The atmosphere is tense and foreboding; the patients’ volatile tendencies and the chilling Nurse Malliard (Desiree Gould) wrench us to the edge of our seats, and we’re left in suspense as the narrator slowly recounts the story of her fall, her ‘disease’ to her deranged peers.
She recalls her position as a maid working in the overly indulgent home of Peggy Lamarr (Alan Rowe Kelly), a retired musical sensation, now bed-ridden from the ravages of time and a life spent in the fast lane. The narrator notes her disgust at the former idol’s grotesque visage, her inhibitions slowly fading in light of murderous rage.
The portrayal of the narrator’s sharp decline into madness is deliciously tense; her spontaneously violent thoughts and actions reflect her deteriorating, dishevelled appearance, and even amongst her disturbed associates she shines as one truly possessed by delusion.
The skilful use of jittery extreme close-ups and an intentional lack of light leave the audience uneasy, building suspense gradually. The inclusion of several eerie violin pieces round off the tension nicely, with a few juicy jump-scares thrown in to keep us on edge.
Fading in to the second story, The Cask begins with a lavish wedding scene; affluent and frivolous folk engaging in small talk regarding the marriage between Fortunato Montresor (Randy Jones) and his new wife Gogo (Alan Rowe Kelly). Spotting a mysterious robed figure amidst the celebrations, Gogo is distracted when Fortunato brings up a surprise wedding gift. Inviting the guests into his wine cellar, Fortunato tells them of a legendary cask of wine said to rest within the grounds, yet to be found.
After leading them through a vast, dank tunnel, a supernatural turn of events disturbs the cast, instilling dread in those exposed and causing voices to invade the minds of the attendees. As panic ensues, Fortunato’s health takes a suspiciously hasty turn for the worse; as he begins to lose consciousness amongst cries of terror, we’re left with uncertainty while the screen fades to black. What follows is a macabre tragedy of betrayal, greed and despair in gruelling detail, with a sharp twist to keep us on our toes.
The lack of music throughout and utilisation of low rumbling bass and high pitched chimes unnerve the senses and create a unique air of anxiety. Scenes of violence are repulsively visceral and convincing, causing even the most stalwart of viewers to wince or worse. It’s a shocking representation of betrayal that ends horribly for all involved.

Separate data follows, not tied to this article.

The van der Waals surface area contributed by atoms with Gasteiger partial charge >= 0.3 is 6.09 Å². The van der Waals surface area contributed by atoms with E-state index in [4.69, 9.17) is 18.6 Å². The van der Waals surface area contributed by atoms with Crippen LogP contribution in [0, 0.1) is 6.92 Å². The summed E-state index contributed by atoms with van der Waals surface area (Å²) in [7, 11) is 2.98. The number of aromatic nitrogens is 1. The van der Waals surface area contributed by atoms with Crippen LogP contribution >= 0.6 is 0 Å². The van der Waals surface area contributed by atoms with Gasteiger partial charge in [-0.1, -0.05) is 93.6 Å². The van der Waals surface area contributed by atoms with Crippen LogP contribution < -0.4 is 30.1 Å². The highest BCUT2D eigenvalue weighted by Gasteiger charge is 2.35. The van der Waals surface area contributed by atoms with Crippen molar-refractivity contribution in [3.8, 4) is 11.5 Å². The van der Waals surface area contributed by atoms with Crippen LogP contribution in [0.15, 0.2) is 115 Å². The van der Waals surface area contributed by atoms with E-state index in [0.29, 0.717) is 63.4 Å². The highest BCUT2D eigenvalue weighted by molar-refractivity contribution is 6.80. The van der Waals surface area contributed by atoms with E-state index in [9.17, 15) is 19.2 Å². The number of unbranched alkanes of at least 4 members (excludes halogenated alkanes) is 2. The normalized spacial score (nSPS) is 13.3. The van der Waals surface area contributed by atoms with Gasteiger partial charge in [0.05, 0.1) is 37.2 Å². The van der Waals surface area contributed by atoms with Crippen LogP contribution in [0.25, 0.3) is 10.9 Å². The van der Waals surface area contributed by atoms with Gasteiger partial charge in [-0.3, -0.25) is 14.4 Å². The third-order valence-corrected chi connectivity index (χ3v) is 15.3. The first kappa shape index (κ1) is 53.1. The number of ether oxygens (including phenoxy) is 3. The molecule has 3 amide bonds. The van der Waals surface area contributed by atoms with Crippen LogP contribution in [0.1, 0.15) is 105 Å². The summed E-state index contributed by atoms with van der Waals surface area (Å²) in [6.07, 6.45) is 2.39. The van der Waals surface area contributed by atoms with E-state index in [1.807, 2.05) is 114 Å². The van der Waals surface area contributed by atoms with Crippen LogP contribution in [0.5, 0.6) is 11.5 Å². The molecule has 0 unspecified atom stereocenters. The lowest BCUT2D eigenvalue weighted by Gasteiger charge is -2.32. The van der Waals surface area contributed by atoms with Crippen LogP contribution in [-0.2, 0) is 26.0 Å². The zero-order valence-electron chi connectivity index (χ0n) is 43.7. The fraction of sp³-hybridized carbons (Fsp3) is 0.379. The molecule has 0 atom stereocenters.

Lastly, Dreams is portrayed through a myriad of bizarre dream sequences that transition from the grotesque to the extravagant and back again.
The tale begins with a young woman (Bette Cassatt) lying in a hospital bed while her concerned mother (Amy Steel) watches over her. Oblivious, she experiences vivid and twisted nightmares while a shadowy entity attempts to breach the confines of her spiritual prison.
A largely symphonic soundtrack facilitates the echoing, distorted howls and wails that permeate the scenes; at every turn the “Dreamer” is faced with a new, ominous opponent.
There’s a strange, symbolic surrealism that’s difficult to follow throughout; every scene is more demanding than the last, challenging our imagination through the absence of dialogue. It’s a risky, though clever, method of interpretation for a variation on an abstract classic.
Along her path to ‘enlightenment’ she encounters the Queen of Dreams (Adrienne King) and Angel of Dreams (Caroline Williams), equally wary of both as she ponders what may be conceived as real, and what should be considered false for certain. Fragments of memories are mixed in with the chaos, blended with disorientating reds and jarring motion blur for a cryptic, befuddling approach.
All in all, the acting is convincing and raw, and the camera techniques used are simple yet effective. Tom Burns has done a splendid job with the musical score, inciting trepidation effortlessly. The three brief episodes blend back to back fluidly, and the film certainly doesn’t disappoint in the gross factor; give this a go, but brace yourself for a gory ride.
Review: Tales of Poe
By Adam Kaplan - 6th July 2015
Tales of Poe is a surreal and creative take on the works of Edgar Allan Poe, featuring adaptations of ‘The Tell Tale Heart’, ‘The Cask’, and the popular poem ‘Dreams’.
Directors Bart Mastronardi and Alan Rowe Kelly bring these snippets to life in gruesome detail, presenting each narrative separately while keeping the tension amped up.
The Tell Tale Heart opens with a blood-soaked episode filled with graphic insight into an insane mind. An unnamed female (Debbie Rochon) narrates her abysmal situation through the haze of an apparent mental breakdown, stained with blood on the bathroom floor.
Flashing forward to her admittance to the asylum, the narrator and audience alike are exposed to the abysmal mental state of its residents while she remains a silent witness.